The best investing rewards come from holding your stocks over the long term and watching those businesses grow over time. That said, it's not easy to identify such winning businesses, as many companies may stumble and fall when challenges surface. The COVID-19 pandemic is one such crisis that has tested a wide swath of businesses and severely disrupted a range of sectors.

Two important qualities that I look for in strong businesses are the ability to adapt to crises and the presence of a strategic plan to grow the business over years. The former trait puts the business in good position to withstand acute pressure while taking market share from weaker competitors, while the latter provides a clear roadmap for the company to grow both its revenue and net income. These qualities will enable the business to prosper over time, leading to a higher share price and, often, increasing dividends.

Here are two stocks with those characteristics that I would consider holding forever.

Barista with face mask and apron standing in a cafe.

Image source: Getty Images.


Starbucks (NASDAQ:SBUX) is a familiar name to anyone who's enjoyed a pumpkin spice latte or cup of hot chocolate on the go, with nearly 33,000 coffee shops worldwide. Not only has Starbucks successfully navigated the pandemic by relying on digital sales and new store formats to replace sales lost from temporary store closures, but at its recent biennial Investor Day, it also laid out a clear growth plan to expand its global store base to 55,000 by its fiscal 2030.

Starbucks' global store portfolio is expected to grow by around 6% per year while the company records comparable-store sales growth of between 4% to 5% annually. Most of this growth will come from China, where the company is planning to invest around $130 million to have a total of 6,000 stores by 2022. With the pandemic raging, Starbucks has successfully pivoted to smaller store formats that offer curbside pickup and drive-thru, and plans to expand this from the current 800 stores in the U.S. to nearly 2,000 stores by the end of fiscal 2021 (which just began on Sept. 28).

The company has also done well with its Starbucks Rewards loyalty program, with active Starbucks Rewards membership in the U.S. up 10% year over year to 19.3 million for fiscal 2020. CFO Patrick Grismer has confirmed that Rewards members spend around three times more than those who aren't in the program, so this increase in membership bodes well for the company's top-line growth over time.

Starbucks has just raised store employee pay by around 10%, despite the crisis, and this goes a long way to improving employee morale at a time when many are either losing their jobs or facing stagnant pay prospects. And to cap it off, the company has also announced its tenth consecutive dividend increase, from $1.64 per share to $1.80 per share, signaling confidence in its financial future.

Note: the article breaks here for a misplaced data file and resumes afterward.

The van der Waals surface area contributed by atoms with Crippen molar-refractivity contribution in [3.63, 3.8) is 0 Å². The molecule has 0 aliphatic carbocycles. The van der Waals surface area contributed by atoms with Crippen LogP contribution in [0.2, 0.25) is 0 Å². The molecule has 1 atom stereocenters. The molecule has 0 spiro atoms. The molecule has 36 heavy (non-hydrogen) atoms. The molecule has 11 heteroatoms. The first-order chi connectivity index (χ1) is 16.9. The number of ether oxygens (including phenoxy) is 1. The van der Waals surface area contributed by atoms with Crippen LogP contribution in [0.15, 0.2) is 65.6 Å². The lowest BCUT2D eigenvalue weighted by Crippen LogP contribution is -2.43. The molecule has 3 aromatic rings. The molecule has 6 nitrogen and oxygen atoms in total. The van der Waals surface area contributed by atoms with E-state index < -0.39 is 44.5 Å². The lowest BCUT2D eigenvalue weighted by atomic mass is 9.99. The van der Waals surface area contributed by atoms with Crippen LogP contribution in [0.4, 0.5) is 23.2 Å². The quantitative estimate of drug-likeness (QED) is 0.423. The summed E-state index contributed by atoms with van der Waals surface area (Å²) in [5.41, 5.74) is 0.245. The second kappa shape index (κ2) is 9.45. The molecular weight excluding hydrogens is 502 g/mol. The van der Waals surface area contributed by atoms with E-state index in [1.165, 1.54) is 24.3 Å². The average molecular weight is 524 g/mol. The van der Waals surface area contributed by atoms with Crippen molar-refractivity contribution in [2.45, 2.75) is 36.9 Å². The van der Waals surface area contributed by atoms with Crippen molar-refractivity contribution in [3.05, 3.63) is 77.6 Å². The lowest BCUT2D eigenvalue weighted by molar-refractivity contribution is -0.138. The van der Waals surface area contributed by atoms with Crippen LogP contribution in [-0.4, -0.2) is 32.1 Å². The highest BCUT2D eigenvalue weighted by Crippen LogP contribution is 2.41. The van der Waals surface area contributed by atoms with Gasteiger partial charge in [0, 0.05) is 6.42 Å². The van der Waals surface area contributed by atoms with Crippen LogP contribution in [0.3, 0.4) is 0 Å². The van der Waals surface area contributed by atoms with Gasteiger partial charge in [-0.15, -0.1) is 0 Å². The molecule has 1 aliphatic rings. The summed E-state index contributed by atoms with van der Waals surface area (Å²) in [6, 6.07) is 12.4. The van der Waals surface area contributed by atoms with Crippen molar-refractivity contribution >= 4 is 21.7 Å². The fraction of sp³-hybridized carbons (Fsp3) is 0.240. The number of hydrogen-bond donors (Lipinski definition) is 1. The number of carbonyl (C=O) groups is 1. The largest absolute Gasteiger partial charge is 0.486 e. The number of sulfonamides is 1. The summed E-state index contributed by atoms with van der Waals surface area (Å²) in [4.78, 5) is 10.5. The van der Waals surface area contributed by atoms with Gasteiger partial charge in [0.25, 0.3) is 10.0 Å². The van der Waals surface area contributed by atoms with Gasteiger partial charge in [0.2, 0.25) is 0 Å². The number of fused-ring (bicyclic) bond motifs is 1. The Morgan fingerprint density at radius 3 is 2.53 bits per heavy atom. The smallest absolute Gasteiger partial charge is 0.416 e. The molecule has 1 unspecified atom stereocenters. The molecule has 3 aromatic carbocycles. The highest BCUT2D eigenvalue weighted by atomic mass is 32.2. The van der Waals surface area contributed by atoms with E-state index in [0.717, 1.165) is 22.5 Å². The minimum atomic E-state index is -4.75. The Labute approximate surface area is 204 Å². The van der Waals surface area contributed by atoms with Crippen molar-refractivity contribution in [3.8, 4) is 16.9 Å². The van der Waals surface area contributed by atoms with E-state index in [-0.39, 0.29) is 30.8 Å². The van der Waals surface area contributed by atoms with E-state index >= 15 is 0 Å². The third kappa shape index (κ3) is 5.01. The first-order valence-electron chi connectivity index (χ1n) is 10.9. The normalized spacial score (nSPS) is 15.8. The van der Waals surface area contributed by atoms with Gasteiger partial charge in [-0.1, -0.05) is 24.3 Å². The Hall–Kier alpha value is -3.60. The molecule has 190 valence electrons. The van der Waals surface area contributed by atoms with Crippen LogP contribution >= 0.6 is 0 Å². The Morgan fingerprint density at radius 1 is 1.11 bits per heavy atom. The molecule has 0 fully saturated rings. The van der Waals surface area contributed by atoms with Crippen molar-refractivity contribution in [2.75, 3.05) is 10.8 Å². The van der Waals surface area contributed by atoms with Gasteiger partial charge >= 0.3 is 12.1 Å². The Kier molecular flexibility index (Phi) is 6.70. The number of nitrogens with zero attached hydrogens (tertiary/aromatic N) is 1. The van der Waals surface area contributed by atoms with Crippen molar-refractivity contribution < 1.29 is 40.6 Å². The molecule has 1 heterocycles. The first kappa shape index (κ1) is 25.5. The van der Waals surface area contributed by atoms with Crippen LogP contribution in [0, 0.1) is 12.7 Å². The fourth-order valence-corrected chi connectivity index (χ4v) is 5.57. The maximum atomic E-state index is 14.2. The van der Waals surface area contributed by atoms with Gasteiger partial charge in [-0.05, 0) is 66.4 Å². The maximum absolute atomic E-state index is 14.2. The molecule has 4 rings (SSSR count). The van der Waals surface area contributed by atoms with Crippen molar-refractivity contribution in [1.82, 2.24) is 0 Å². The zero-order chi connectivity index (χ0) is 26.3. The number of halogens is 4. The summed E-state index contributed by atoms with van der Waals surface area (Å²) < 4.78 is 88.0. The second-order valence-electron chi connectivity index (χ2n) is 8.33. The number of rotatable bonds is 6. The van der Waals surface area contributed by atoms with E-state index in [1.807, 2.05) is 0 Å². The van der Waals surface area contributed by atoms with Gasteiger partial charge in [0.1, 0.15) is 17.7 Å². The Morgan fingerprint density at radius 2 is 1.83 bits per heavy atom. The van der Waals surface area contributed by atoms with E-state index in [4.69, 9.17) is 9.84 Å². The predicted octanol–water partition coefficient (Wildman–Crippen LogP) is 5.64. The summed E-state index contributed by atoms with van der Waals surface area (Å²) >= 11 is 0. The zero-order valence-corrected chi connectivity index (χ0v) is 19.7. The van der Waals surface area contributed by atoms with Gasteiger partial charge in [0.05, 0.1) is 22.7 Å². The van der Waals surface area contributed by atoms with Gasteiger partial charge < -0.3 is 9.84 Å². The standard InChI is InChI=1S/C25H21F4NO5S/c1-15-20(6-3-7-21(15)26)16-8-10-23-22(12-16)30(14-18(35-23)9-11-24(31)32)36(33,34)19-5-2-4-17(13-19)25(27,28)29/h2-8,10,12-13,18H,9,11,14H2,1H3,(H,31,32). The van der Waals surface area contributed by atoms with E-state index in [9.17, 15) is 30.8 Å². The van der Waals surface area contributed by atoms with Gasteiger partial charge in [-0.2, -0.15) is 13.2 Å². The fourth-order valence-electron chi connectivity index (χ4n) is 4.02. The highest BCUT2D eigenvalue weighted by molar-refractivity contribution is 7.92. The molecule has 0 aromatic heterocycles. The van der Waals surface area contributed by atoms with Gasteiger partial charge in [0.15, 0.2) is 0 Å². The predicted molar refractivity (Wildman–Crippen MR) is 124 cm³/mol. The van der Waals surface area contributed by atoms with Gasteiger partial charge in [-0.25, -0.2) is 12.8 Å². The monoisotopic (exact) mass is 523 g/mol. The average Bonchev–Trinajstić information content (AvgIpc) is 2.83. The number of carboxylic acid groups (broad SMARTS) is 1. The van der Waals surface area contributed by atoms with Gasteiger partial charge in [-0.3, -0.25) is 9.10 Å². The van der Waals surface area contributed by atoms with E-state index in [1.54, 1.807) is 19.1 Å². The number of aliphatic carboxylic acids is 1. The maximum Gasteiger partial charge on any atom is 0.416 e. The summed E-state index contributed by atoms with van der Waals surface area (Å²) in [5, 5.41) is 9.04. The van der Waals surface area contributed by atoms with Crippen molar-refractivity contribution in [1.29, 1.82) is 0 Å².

There's no bigger name in sports footwear and apparel than Nike (NYSE:NKE). The company has displayed a knack for evolving and adapting when faced with challenges, as evidenced by the growth that it reported in its fiscal 2021 second-quarter earnings report. For the period that ended Nov. 30, revenue hit $11.2 billion, up 9% year over year, while net income grew 12% to reach $1.3 billion.

Nike had to temporarily shut the bulk of its stores because of the coronavirus pandemic in the fourth quarter of its fiscal 2020, which ended May 31. Within two quarters, Nike has orchestrated a remarkable turnaround and posted growth, once again, showcasing the resilience of the brand and the company's business model.

CEO John Donahoe believes that Nike's success boils down to two key factors: an innovative culture and product pipeline, and strong brand traction in connecting with customers. Despite the pandemic, the company has continued to introduce well-received new products such as the LeBron XVIII and Kyrie 7 shoes. Leveraging the power of technology and apps, Nike is effectively connected with its customers like never before, with the addition of 70 million new members globally into the Nike Members Program since the pandemic began. Nike membership connects users to exclusive shoes and gear and offers training programs, while its Rewards systems offer benefits and incentives to generate stronger loyalty.

Nike's brand strength is also evident as over 7 billion brand impressions were generated across a multitude of social-media platforms globally, while a Nike-branded YouTube video, "Never Too Far Down," led to a whopping 400 million social engagements. The company is tapping on this increased engagement to add new members at a breakneck pace, even as it hosted its very first globally coordinated Members Day to offer exclusive merchandise and rewards across its physical stores and digital platforms.

As a result, Nike digital has seen three straight quarters of more than 80% year-over-year growth. These different types of engagement platforms help to build up both brand awareness and loyalty among the population, resulting in more people signing up to be members. Once they do so, they will be drawn in to purchase more or connect more with the brand, thereby creating a virtuous cycle of increased loyalty to Nike.

Nike has shown itself to be a leader in harnessing the power of technology to connect with customers and drive sales, while its brand strength will allow it to grow and maintain its leadership for many years to come.

This article represents the opinion of the writer, who may disagree with the “official” recommendation position of a Motley Fool premium advisory service. We’re motley! Questioning an investing thesis -- even one of our own -- helps us all think critically about investing and make decisions that help us become smarter, happier, and richer.